A foodie's quest to turn up the heat through strength and conditioning with whole food and a hungry mind.

Wednesday, May 18, 2011

Homemade Rice Pudding

Who doesn’t love pudding? It can be made in many ways, but rice pudding is one of my favorites. Sure, you can buy it pre-made from Jello-O (not advisable) or Kozy Shack (better option), but making it homemade is always the best bet for a healthy treat.

Although some recipes call for raisins to be added, this usually takes away from the creaminess and just adds more sugar than needed. Homemade is better than store bought as you control the type of rice and other ingredients used. A little work pays off when using better ingredients to feed your need for sweet solace.

There may be some trial and error when opting for healthier ingredients, but that is part of the fun and learning process. Plus, I’ve never been so disappointed in the outcome where it had to be thrown out. Just search for a healthy rice pudding recipe and you will be faced with many options. For someone like me, “healthy” is not good enough, and I will alter the recipe further.

Here are a couple recipes and what I changed to make one of my favorite treats…

- 1/2 cup Arborio rice, uncooked – I opt for medium grain brown rice for more fiber and minerals than this white short grain variety
- 1 cup nonfat milk – Sometimes I will use a light coconut milk for a real treat, otherwise non-fat is great
- 1 cinnamon stick, about 3 inches long
- 3 tablespoons sugar – Not a fan of sugar (surprise), but will use Stevia or a little honey instead
- 1 teaspoon lemon zest, grated – This does sound good to me, so I never add it.
- 1/2 teaspoon vanilla
- Ground cinnamon

Directions1 In a large, heavy bottomed saucepan, stir together the 2 1/2 cups milk and the rice. Bring to a boil over high heat, stirring occasionally.
2 Reduce heat to medium high and boil for 5-6 minutes or until the mixture begins to thicken, stirring occasionally.
3 Stir in the other 1 cup of milk, the cinnamon stick, sugar, and lemon zest.
4 Increase the heat to high and return to a boil, stirring occasionally.
5 Reduce the heat to medium high and boil for 4-5 minutes or until creamy and soupy.
6 Remove from the heat.
7 Stir in the vanilla and let the mixture stand for 30 minutes to thicken somewhat.
8 Before serving, remove the cinnamon stick. Sprinkle the individual dishes of pudding with ground cinnamon to your tastes.

 This is a pretty basic recipe and turns out great for me even when I make the noted ingredient changes. You really need to watch out when heating the milk, it will bubble and scald really fast if not careful! I love mine chilled with a few fresh strawberries, blueberries, bananas, or a combination. Try adding peanut butter for extra flavor and protein.
Another, more exotic recipe that can be used to “Wow” your friends and family is this black rice pudding.

  • 2 cups black (forbidden) rice
  • 3 cups water
  • 2 cups canned or fresh coconut milk – I use light coconut milk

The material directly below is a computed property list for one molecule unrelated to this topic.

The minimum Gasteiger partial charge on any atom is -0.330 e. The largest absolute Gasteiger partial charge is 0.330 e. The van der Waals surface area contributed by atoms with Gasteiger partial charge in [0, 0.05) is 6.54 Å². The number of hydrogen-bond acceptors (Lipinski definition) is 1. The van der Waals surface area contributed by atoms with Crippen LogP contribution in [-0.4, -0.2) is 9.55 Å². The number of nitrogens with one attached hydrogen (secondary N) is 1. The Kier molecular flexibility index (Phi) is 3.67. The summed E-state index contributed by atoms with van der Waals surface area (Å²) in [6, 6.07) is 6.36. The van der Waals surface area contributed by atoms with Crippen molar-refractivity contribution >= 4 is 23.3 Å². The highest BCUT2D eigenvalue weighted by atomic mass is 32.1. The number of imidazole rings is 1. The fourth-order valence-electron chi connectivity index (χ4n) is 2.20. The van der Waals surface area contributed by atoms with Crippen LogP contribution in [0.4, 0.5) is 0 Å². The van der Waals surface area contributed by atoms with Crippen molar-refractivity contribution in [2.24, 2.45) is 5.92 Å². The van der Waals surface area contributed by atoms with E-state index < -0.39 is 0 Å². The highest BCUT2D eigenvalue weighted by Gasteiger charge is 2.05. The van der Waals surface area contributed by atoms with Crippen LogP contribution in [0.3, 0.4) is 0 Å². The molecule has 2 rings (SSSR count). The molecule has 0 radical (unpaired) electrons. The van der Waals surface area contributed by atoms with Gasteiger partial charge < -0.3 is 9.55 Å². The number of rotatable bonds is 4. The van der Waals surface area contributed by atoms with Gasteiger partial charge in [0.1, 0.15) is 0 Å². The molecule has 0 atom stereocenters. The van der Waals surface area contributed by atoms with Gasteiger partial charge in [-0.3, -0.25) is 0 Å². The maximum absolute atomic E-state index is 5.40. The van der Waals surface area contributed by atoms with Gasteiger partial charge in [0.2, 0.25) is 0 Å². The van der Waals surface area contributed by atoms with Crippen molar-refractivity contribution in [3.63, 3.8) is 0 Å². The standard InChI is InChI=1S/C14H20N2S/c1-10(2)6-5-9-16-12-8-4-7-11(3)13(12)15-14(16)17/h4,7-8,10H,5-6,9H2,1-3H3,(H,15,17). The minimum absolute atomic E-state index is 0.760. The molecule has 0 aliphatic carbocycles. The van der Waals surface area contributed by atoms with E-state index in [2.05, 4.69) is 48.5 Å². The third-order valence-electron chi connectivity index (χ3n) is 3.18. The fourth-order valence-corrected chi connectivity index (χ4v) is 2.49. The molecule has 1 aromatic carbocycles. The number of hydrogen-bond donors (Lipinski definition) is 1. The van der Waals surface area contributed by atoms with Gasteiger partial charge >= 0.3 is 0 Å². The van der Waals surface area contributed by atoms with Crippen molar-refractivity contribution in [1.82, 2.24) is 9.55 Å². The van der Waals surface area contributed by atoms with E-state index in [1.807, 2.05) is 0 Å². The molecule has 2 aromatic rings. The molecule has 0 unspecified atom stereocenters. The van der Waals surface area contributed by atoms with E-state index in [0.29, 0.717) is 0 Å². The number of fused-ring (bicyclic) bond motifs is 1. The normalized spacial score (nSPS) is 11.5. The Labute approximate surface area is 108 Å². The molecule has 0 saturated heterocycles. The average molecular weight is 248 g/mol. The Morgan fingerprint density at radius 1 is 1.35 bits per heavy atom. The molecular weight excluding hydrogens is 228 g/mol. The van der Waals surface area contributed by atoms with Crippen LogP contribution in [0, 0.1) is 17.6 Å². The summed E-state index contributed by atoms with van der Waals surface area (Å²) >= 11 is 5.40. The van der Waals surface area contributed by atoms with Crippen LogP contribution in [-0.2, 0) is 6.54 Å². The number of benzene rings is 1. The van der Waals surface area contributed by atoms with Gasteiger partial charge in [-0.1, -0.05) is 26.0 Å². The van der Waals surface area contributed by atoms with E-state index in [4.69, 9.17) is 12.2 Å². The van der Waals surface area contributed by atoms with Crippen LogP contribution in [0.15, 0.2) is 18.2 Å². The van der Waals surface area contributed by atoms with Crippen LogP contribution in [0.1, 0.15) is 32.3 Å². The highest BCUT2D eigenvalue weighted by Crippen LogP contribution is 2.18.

• 3/4 cup palm sugar, or substitute brown sugar – It’s hard to mimic the role sugar plays in this recipe, but I am stubborn and use Stevia with maybe a 1/4 cup of brown sugar or honey
  • 1/2 teaspoon salt
Place the rice and water in a heavy pot and bring to a boil. Let boil vigorously for several minutes, stirring frequently, then cover, lower the heat to medium, and cook for 10 minutes. Lower the heat to very low and let simmer, still covered, for about 30 minutes.
Just before the rice finishes cooking, place the coconut milk in a saucepan over medium heat and stir in the sugar and salt until completely dissolved. Heat just to a boil, then reduce to the lowest heat until the rice is cooked.
Add the coconut milk to the rice and stir well, then remove from the heat and set aside for 10 minutes, or as long as 2 hours.
Serve warm or at room temperature, in small bowls, with your choice of topping.
Black rice is an interesting grain and something fun to eat. Also, the compounds that make it black are called anthocyanins. These are the same type of antioxidants found in blueberries; plus you get the added benefit of more fiber, protein, and less sugar than the berries.
Try to use brown or black rice in place of white rice as much as possible, the benefits over the latter will pay huge dividends to your health.

For motivation to make the switch here’s an interesting bit of information from WHFoods.com
“The process that produces brown rice removes only the outermost layer, the hull, of the rice kernel and is the least damaging to its nutritional value. The complete milling and polishing that converts brown rice into white rice destroys 67% of the vitamin B3, 80% of the vitamin B1, 90% of the vitamin B6, half of the manganese, half of the phosphorus, 60% of the iron, and all of the dietary fiber and essential fatty acids. Fully milled and polished white rice is required to be "enriched" with vitamins B1, B3 and iron.” 

Rice can be enjoyed in many dishes for breakfast, lunch, dinner, and, as seen above, dessert. Use it in for any part of your meal and start reaping the flavorful whole grain benefits for yourself!

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